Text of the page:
A controversial coal mine west of Brisbane is being investigated over allegations it expanded its existing operations without permission.
Queensland's environment department is investigating claims mining company New Hope expanded existing operations at its New Acland coal mine without permission.
The state environment department confirmed it is investigating New Hope's controversial mine, west of Brisbane, but the company insisted the complaints were part of a campaign against it.
It comes as a protracted legal battle rages over the proposed stage 3 extension of the mine, near Toowoomba.
The Oakey Coal Action Alliance is appealing a Queensland's Supreme Court decision to reverse an earlier decision scrapping the stage 3 expansion.
Paul King, president of the Alliance, said they were happy the department had taken their concerns seriously.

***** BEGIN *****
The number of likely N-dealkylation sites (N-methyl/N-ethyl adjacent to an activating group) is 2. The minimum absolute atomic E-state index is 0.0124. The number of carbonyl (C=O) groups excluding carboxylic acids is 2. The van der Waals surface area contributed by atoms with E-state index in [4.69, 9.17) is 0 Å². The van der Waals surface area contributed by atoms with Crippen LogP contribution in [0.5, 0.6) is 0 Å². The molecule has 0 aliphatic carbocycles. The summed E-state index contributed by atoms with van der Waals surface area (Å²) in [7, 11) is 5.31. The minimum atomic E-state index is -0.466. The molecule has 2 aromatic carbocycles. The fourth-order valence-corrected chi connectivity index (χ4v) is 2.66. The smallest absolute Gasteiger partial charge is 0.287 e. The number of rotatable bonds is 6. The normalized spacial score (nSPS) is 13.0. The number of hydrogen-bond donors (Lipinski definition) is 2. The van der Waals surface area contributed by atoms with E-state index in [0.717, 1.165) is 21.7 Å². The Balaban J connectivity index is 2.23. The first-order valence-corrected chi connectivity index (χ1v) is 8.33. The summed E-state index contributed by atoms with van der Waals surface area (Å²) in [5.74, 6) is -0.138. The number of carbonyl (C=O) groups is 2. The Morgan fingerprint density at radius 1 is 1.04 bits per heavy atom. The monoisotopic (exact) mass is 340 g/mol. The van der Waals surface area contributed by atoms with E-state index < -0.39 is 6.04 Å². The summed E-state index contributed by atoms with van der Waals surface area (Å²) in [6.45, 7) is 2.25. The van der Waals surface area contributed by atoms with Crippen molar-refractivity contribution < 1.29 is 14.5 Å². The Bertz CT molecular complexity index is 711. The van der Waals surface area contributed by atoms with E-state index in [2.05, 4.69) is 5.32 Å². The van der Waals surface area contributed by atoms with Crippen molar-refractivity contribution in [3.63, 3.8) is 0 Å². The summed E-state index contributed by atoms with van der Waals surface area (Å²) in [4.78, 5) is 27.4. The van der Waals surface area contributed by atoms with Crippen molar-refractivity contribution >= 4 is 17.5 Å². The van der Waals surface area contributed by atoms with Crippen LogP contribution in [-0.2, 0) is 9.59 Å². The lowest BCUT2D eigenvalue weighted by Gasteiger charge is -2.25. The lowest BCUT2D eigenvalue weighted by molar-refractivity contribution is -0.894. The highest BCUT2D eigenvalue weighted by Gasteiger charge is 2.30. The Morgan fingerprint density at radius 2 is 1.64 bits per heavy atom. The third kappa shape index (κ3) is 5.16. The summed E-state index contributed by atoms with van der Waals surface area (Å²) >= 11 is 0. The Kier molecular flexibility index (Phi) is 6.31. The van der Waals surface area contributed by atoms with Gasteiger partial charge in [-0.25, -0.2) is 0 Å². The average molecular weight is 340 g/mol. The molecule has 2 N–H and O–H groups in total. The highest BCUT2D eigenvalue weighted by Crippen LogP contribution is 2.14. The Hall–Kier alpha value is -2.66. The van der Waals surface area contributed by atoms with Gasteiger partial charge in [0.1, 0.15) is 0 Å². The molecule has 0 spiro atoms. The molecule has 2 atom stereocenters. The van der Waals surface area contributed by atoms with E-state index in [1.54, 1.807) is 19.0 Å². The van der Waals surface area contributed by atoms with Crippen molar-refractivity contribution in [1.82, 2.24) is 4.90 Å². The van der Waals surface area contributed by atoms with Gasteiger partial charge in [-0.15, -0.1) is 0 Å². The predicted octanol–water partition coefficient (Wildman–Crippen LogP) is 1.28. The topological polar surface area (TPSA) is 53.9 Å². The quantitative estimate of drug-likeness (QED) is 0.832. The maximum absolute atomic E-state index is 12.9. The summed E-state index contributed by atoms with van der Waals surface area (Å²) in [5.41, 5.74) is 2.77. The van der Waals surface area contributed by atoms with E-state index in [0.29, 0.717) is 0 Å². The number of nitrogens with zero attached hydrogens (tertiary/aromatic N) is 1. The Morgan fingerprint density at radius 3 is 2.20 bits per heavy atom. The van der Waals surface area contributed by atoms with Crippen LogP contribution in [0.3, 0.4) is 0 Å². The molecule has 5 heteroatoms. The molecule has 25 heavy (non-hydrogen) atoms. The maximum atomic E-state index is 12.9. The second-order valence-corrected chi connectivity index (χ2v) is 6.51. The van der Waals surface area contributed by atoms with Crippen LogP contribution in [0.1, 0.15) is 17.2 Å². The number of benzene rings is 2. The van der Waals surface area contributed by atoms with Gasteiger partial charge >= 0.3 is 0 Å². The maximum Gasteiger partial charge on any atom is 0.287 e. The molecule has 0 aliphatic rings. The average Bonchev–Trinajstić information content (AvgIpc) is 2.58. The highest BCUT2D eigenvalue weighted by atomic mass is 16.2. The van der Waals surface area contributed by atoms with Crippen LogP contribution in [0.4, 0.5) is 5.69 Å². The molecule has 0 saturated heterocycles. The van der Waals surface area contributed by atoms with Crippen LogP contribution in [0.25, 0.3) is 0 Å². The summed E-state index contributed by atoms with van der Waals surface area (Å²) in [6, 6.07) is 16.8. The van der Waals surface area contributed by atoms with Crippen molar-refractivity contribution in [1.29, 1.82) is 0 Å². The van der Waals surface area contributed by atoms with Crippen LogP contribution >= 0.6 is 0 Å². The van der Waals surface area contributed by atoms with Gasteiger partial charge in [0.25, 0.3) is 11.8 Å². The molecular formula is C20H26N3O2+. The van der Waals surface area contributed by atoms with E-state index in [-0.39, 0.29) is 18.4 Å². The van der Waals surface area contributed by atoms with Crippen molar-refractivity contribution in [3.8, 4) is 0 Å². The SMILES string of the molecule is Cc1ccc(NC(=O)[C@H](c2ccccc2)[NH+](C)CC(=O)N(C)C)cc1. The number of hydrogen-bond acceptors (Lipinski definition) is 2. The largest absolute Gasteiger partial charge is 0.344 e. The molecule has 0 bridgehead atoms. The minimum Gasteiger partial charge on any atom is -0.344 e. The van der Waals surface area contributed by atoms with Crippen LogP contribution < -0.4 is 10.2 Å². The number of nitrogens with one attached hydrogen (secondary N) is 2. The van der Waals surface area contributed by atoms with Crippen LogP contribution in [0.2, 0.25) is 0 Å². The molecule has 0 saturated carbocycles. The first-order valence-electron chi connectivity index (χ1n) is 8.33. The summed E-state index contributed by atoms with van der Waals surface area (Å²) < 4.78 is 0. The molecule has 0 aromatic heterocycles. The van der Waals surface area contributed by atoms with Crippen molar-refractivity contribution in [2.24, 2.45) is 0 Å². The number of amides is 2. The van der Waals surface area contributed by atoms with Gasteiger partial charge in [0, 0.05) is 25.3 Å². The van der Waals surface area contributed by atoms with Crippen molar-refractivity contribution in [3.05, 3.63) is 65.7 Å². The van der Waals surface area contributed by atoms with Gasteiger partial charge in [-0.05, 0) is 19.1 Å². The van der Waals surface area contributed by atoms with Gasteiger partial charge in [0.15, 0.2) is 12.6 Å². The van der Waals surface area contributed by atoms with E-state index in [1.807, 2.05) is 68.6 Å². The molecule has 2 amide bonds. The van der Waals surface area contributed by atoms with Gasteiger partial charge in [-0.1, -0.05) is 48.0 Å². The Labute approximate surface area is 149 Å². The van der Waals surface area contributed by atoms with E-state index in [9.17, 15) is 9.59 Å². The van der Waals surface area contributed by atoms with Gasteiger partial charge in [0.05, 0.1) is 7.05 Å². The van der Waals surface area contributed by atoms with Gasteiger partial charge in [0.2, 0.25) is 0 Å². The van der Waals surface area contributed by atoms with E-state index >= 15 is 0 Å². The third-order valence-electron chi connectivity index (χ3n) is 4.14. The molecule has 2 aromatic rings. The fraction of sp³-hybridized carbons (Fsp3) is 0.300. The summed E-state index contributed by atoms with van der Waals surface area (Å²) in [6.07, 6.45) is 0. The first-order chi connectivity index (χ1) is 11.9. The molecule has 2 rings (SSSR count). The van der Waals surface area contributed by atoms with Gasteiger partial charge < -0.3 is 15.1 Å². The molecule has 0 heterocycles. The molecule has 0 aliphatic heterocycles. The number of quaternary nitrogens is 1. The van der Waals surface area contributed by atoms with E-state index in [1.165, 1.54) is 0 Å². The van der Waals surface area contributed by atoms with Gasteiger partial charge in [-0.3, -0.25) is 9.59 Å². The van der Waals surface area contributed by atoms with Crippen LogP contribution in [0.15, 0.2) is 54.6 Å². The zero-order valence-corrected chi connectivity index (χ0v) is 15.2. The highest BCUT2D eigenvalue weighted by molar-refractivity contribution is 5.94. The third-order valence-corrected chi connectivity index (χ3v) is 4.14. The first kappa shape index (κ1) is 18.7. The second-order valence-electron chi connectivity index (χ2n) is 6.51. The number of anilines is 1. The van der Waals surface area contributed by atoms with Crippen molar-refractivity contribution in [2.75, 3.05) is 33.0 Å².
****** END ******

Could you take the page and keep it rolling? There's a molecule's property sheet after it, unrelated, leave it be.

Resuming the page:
"Stage 2 of the Acland mine has had dramatic impacts on our community, that is why we have objected to its Stage 3 expansion," Mr King said.
"Now New Hope is circumventing due process and mining wherever they want anyway."
The miner strongly denied those allegations, claiming in a statement the complaints were tied to the legal challenge to stage 3.
"New Hope find it generally disappointing that OCAA (with the support of the Environmental Defenders Office), after being unsuccessful in the judicial review proceedings, are now bypassing the Land Court and remaining statutory processes in an attempt to stop the project," a spokesperson said.
In their appeal, the Alliance argued the ruling that groundwater impacts can't be considered in mining objection hearings opens a Pandora's box for future objections, not just the New Acland project.